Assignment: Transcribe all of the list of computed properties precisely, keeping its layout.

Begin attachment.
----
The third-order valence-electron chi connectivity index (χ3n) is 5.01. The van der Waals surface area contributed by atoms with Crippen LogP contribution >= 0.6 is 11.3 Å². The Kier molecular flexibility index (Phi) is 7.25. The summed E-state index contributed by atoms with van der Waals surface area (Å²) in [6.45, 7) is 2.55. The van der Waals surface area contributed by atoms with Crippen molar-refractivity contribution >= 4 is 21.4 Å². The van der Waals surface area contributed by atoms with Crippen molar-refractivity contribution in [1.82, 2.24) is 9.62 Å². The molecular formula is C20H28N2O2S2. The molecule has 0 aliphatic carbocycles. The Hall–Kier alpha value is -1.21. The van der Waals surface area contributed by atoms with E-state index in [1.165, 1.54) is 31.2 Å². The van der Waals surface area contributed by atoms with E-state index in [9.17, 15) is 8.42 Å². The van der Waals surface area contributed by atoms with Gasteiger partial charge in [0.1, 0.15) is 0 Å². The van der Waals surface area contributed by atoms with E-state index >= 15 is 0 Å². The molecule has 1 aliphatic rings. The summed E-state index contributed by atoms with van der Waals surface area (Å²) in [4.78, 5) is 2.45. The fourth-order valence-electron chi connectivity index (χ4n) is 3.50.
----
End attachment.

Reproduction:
The third-order valence-electron chi connectivity index (χ3n) is 5.01. The van der Waals surface area contributed by atoms with Crippen LogP contribution >= 0.6 is 11.3 Å². The Kier molecular flexibility index (Phi) is 7.25. The summed E-state index contributed by atoms with van der Waals surface area (Å²) in [6.45, 7) is 2.55. The van der Waals surface area contributed by atoms with Crippen molar-refractivity contribution >= 4 is 21.4 Å². The van der Waals surface area contributed by atoms with Crippen molar-refractivity contribution in [1.82, 2.24) is 9.62 Å². The molecular formula is C20H28N2O2S2. The molecule has 0 aliphatic carbocycles. The Hall–Kier alpha value is -1.21. The van der Waals surface area contributed by atoms with E-state index in [1.165, 1.54) is 31.2 Å². The van der Waals surface area contributed by atoms with E-state index in [9.17, 15) is 8.42 Å². The van der Waals surface area contributed by atoms with Gasteiger partial charge in [0.1, 0.15) is 0 Å². The van der Waals surface area contributed by atoms with E-state index >= 15 is 0 Å². The molecule has 1 aliphatic rings. The summed E-state index contributed by atoms with van der Waals surface area (Å²) in [4.78, 5) is 2.45. The fourth-order valence-electron chi connectivity index (χ4n) is 3.50.